Two New Releases for Kids by Angelenos!By
Toba’s Passage by Libby Herz, illustrated by Dena Ackerman (Hachai 2016)
Babel by Marc Lumer, Chaim Burston, and DovBer Naiditch (Apples and Honey Press 2016)
Former Angeleno, illustrator Dena Ackerman (née Heller), and current Angeleno, author/illustrator Marc Lumer, each have new books out for young readers this year.
Ackerman has illustrated several picture books – including How Red is My Rimon, Hashem’s Candy Store, and the rerelease of Shuki’s Upside-Down Dream – and has now tackled a new genre, the middle-grade chapter book.
Toba’s Passage is the newest title in Hachai’s “Fun-to-Read” series. Like other “Fun-to-Read” books, it highlights a particular period in Jewish history, in this case, Russia and New York in 1905. Toba and her brother, Velvel, travel by ship to join their papa in the United States, accompanied by their aunt, Fronya. On the voyage, they must cope with overcrowded conditions, Aunt Fronya’s disabling seasickness, and the loss of Toba’s treasured prayer book. Once in America, the children reunite with their father and must adjust to life in a new country. Toba eventually solves the mystery of her lost siddur and makes a new friend. The book concludes with historical notes that provide young readers with background on the Jewish immigration to the U.S. in the early 20th century.
While Toba encounters many of the hardships common to immigrants of her time – poor conditions in steerage on the way to this country, health inspections at Ellis Island, the pressure to violate Shabbos in order to keep a job – as an adult reader, I found the characters overcame these obstacles, and more personal ones, too easily. Similarly, I was frustrated with the tidy ending, which relied heavily on hashgachah pratis.
However, my daughters (who are both within the recommended reading ages for Grades 2-4) enjoyed Toba’s Passage exceedingly. They liked the mystery elements, the plucky protagonist, and both singled out the happy ending that I found too simplistic as a favorite detail. Clearly, the author and editing staff at Hachai tailor-made this book for its audience.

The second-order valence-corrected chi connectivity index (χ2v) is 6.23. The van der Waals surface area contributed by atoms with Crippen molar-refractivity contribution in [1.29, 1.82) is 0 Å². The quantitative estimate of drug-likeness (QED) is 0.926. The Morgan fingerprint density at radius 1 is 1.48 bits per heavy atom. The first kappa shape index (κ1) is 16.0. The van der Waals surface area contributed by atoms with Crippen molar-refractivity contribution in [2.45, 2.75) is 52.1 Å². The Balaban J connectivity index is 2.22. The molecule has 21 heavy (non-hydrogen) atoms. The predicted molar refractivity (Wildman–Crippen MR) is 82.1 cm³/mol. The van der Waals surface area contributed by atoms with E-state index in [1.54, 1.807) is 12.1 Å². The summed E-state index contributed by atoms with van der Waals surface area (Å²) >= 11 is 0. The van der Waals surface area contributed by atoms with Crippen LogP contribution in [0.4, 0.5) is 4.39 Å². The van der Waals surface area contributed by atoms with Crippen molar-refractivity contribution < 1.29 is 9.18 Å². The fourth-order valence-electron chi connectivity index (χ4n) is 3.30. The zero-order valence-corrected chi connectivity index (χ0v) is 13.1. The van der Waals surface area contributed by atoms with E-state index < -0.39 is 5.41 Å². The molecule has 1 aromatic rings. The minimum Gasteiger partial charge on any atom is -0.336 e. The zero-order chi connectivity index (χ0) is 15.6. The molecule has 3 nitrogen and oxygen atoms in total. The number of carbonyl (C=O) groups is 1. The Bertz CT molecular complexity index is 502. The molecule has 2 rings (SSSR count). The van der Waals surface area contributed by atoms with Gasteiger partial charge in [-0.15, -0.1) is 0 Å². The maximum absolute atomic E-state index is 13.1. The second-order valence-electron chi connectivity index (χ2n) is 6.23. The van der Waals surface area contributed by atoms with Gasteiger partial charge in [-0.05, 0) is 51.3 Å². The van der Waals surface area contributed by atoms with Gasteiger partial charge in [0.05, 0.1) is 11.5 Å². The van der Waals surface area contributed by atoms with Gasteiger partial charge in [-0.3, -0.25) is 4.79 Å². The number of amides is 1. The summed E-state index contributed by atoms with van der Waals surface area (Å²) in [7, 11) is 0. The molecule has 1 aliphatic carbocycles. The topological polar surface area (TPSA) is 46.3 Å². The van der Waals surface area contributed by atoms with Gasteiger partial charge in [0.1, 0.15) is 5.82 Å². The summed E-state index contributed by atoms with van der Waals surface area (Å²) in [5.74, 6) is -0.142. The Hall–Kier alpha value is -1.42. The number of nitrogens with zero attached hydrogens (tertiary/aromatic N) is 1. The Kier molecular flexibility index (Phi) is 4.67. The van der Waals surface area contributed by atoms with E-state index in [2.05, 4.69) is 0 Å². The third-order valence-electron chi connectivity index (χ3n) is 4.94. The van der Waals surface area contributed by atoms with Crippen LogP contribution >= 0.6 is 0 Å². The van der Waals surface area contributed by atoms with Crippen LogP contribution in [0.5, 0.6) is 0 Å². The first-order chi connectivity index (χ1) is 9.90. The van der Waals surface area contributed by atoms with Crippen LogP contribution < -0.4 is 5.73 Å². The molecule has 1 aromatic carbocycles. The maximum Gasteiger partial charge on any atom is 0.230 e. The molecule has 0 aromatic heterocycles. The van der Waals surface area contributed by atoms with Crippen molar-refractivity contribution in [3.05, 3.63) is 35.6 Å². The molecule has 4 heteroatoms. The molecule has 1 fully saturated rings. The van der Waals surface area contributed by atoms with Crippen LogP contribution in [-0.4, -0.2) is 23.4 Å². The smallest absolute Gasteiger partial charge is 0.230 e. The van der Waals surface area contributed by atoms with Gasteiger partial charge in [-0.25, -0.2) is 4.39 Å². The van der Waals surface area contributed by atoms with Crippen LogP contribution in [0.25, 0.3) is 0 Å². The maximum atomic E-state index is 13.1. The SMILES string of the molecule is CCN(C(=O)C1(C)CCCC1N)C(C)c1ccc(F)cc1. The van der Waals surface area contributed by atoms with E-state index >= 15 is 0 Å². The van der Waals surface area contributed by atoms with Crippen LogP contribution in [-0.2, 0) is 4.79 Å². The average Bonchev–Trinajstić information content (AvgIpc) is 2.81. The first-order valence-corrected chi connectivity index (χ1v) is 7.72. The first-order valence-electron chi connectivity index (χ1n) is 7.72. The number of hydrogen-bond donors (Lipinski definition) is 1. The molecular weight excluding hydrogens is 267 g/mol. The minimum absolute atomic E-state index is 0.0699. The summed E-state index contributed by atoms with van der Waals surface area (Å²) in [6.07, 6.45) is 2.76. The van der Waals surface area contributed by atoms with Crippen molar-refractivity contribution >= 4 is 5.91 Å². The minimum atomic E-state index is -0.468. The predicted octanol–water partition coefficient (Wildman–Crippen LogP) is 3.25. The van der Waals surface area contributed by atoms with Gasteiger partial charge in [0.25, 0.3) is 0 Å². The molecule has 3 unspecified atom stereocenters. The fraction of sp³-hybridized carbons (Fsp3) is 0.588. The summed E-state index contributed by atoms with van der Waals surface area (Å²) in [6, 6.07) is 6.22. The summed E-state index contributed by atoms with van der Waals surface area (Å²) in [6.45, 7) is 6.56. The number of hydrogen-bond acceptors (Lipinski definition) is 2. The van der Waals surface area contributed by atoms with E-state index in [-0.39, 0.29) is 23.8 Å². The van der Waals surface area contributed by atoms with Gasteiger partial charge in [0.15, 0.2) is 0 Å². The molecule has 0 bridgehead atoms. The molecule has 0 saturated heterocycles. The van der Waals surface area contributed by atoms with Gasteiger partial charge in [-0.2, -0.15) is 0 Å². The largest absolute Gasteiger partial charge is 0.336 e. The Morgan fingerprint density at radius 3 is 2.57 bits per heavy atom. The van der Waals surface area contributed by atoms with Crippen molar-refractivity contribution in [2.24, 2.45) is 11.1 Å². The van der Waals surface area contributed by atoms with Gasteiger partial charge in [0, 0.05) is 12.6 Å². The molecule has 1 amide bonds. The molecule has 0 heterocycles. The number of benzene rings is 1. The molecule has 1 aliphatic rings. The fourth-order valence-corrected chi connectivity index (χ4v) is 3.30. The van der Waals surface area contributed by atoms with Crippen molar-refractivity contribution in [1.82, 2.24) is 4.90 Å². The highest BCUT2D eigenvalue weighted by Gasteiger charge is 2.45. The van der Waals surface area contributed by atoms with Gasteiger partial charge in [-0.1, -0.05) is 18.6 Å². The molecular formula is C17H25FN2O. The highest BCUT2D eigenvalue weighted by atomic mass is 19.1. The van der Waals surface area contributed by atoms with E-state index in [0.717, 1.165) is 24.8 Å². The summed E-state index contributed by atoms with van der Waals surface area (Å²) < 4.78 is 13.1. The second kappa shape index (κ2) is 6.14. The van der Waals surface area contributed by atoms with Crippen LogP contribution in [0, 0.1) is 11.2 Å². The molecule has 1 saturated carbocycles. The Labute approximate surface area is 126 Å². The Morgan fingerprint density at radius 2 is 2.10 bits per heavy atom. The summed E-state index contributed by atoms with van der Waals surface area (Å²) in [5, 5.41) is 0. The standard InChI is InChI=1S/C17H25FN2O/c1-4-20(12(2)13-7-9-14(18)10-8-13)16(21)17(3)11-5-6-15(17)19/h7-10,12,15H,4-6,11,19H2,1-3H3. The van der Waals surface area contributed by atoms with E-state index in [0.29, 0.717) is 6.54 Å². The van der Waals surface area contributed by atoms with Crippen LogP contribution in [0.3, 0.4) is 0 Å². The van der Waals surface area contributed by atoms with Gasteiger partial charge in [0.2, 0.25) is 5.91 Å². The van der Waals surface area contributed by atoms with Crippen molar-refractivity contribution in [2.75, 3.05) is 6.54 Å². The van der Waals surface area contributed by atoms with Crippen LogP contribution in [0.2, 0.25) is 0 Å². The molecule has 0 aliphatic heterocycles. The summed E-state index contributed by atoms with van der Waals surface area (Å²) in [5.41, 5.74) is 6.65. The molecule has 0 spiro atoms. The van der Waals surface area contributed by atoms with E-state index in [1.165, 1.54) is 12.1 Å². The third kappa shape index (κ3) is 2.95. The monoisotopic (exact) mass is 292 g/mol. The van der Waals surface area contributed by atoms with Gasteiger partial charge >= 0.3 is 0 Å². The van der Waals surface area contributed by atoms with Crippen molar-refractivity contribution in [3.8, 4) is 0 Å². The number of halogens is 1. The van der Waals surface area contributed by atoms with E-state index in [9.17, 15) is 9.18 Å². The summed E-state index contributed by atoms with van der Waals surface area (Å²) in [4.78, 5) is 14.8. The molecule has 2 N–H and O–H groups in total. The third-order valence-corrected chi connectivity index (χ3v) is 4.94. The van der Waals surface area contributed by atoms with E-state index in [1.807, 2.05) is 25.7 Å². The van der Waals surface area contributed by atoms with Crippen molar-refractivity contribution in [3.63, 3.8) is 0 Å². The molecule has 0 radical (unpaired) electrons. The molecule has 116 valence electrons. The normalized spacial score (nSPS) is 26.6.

Ackerman’s black and white illustrations – on the cover and every few pages – help readers picture life in New York 110 years ago. An image of Toba going to bed on the tenement’s fire escape and another of the bustling street (teeming with wagons, pushcarts, and even early auto mobiles) charmed me in particular.
I’d recommend Toba’s Passage for children 6-8 as a read-aloud, and for independent readers 8-10.
Before reviewing Babel, I must confess – this will in no way be an objective review. This project – written jointly by Lumer, Burston, and Naiditch – has been “under development” for years, and since I know Mr. Lumer professionally, I got my first glimpse of the eye-catching world he was dreaming up quite a while back.
As the title suggests, Babel depicts the story of the migdal bavel from Parshas Noach. The authors had to walk a very delicate line between commitment to the text as it appears in the Torah and child-friendly silliness, and they succeeded. They dipped only slightly into the commentaries on the parshah but retained the most important details in the original text.
Humor sparkles throughout both the words and the images. When “Tower Fever” takes over Babel, its inhabitants eat tower sandwiches and tower cakes and play board games with tower-shaped pieces. And the image of the angels sweeping away knowledge of loshon hakodesh as they sleep is magical.
Babel would make a perfect introduction to the story of the Tower of Babel for both Jewish and non-Jewish children. The authors created an entirely English text – no Hebrew words tossed in – and as mentioned above, they did not introduce midrashim or concepts which would surprise the non-Jewish reader (even commonly known ones like the assertion that the one, original language was Hebrew or that Nimrod and Avraham Avinu were present during the tower’s construction). The lesson is clear, explained in an age-appropriate way, and not heavy-handed. This makes the book not only perfect for home-use, but an excellent choice for classrooms, libraries, Hebrew schools, and Sunday schools. I’d recommend it for ages 3-6.
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